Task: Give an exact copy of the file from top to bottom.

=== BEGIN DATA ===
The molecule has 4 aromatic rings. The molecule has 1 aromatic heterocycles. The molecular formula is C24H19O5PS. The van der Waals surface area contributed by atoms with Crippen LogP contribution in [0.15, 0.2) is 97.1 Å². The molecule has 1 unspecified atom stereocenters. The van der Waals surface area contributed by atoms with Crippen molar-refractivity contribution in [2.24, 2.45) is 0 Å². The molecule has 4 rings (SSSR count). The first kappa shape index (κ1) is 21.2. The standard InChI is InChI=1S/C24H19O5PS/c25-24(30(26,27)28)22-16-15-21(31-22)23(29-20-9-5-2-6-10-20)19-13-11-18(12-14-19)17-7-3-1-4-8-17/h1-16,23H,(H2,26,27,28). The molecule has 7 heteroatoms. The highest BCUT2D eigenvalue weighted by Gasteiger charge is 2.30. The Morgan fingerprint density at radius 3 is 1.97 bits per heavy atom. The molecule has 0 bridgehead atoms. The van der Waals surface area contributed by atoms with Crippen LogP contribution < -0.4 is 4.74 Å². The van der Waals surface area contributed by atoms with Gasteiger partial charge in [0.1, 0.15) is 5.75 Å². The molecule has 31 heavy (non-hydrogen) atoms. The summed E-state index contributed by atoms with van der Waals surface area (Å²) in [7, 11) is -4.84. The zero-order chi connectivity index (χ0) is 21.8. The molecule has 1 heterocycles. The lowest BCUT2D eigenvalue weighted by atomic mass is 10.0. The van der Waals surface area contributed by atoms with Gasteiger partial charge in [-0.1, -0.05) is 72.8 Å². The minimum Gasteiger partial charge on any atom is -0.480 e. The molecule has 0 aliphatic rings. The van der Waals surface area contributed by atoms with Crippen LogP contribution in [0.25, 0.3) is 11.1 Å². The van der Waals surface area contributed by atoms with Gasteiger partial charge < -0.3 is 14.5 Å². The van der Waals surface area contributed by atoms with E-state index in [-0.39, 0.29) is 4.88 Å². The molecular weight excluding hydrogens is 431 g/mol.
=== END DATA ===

The molecule has 4 aromatic rings. The molecule has 1 aromatic heterocycles. The molecular formula is C24H19O5PS. The van der Waals surface area contributed by atoms with Crippen LogP contribution in [0.15, 0.2) is 97.1 Å². The molecule has 1 unspecified atom stereocenters. The van der Waals surface area contributed by atoms with Crippen molar-refractivity contribution in [2.24, 2.45) is 0 Å². The molecule has 4 rings (SSSR count). The first kappa shape index (κ1) is 21.2. The standard InChI is InChI=1S/C24H19O5PS/c25-24(30(26,27)28)22-16-15-21(31-22)23(29-20-9-5-2-6-10-20)19-13-11-18(12-14-19)17-7-3-1-4-8-17/h1-16,23H,(H2,26,27,28). The molecule has 7 heteroatoms. The highest BCUT2D eigenvalue weighted by Gasteiger charge is 2.30. The Morgan fingerprint density at radius 3 is 1.97 bits per heavy atom. The molecule has 0 bridgehead atoms. The van der Waals surface area contributed by atoms with Crippen LogP contribution < -0.4 is 4.74 Å². The van der Waals surface area contributed by atoms with Gasteiger partial charge in [0.1, 0.15) is 5.75 Å². The molecule has 31 heavy (non-hydrogen) atoms. The summed E-state index contributed by atoms with van der Waals surface area (Å²) in [7, 11) is -4.84. The zero-order chi connectivity index (χ0) is 21.8. The molecule has 1 heterocycles. The lowest BCUT2D eigenvalue weighted by atomic mass is 10.0. The van der Waals surface area contributed by atoms with Gasteiger partial charge in [-0.1, -0.05) is 72.8 Å². The minimum Gasteiger partial charge on any atom is -0.480 e. The molecule has 0 aliphatic rings. The van der Waals surface area contributed by atoms with Crippen LogP contribution in [0.25, 0.3) is 11.1 Å². The van der Waals surface area contributed by atoms with Gasteiger partial charge < -0.3 is 14.5 Å². The van der Waals surface area contributed by atoms with E-state index in [-0.39, 0.29) is 4.88 Å². The molecular weight excluding hydrogens is 431 g/mol.